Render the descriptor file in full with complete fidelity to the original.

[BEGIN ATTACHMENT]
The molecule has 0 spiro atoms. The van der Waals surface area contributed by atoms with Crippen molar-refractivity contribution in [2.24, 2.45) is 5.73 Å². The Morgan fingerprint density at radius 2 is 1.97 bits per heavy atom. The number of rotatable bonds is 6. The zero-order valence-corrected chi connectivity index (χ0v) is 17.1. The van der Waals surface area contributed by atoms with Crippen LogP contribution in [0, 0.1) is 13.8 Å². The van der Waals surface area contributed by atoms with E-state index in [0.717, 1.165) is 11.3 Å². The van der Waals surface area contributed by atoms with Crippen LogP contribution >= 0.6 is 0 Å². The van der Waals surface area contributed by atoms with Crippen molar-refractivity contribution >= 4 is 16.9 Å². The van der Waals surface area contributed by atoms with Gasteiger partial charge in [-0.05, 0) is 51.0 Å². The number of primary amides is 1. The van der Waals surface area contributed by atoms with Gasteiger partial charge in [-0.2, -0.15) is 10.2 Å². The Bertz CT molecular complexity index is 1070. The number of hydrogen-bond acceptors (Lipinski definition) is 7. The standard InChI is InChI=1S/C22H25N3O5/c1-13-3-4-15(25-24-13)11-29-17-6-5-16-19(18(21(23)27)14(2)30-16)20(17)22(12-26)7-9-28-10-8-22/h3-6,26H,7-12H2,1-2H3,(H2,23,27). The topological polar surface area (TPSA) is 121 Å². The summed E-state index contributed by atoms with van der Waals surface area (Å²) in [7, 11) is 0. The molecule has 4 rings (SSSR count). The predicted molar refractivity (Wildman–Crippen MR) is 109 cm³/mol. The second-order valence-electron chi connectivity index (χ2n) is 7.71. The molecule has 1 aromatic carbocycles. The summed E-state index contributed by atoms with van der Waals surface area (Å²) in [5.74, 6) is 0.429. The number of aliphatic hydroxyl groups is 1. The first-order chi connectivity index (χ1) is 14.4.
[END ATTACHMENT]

The molecule has 0 spiro atoms. The van der Waals surface area contributed by atoms with Crippen molar-refractivity contribution in [2.24, 2.45) is 5.73 Å². The Morgan fingerprint density at radius 2 is 1.97 bits per heavy atom. The number of rotatable bonds is 6. The zero-order valence-corrected chi connectivity index (χ0v) is 17.1. The van der Waals surface area contributed by atoms with Crippen LogP contribution in [0, 0.1) is 13.8 Å². The van der Waals surface area contributed by atoms with E-state index in [0.717, 1.165) is 11.3 Å². The van der Waals surface area contributed by atoms with Crippen LogP contribution >= 0.6 is 0 Å². The van der Waals surface area contributed by atoms with Crippen molar-refractivity contribution >= 4 is 16.9 Å². The van der Waals surface area contributed by atoms with Gasteiger partial charge in [-0.05, 0) is 51.0 Å². The number of primary amides is 1. The van der Waals surface area contributed by atoms with Gasteiger partial charge in [-0.2, -0.15) is 10.2 Å². The Bertz CT molecular complexity index is 1070. The number of hydrogen-bond acceptors (Lipinski definition) is 7. The standard InChI is InChI=1S/C22H25N3O5/c1-13-3-4-15(25-24-13)11-29-17-6-5-16-19(18(21(23)27)14(2)30-16)20(17)22(12-26)7-9-28-10-8-22/h3-6,26H,7-12H2,1-2H3,(H2,23,27). The topological polar surface area (TPSA) is 121 Å². The summed E-state index contributed by atoms with van der Waals surface area (Å²) in [7, 11) is 0. The molecule has 4 rings (SSSR count). The predicted molar refractivity (Wildman–Crippen MR) is 109 cm³/mol. The second-order valence-electron chi connectivity index (χ2n) is 7.71. The molecule has 1 aromatic carbocycles. The summed E-state index contributed by atoms with van der Waals surface area (Å²) in [5.74, 6) is 0.429. The number of aliphatic hydroxyl groups is 1. The first-order chi connectivity index (χ1) is 14.4.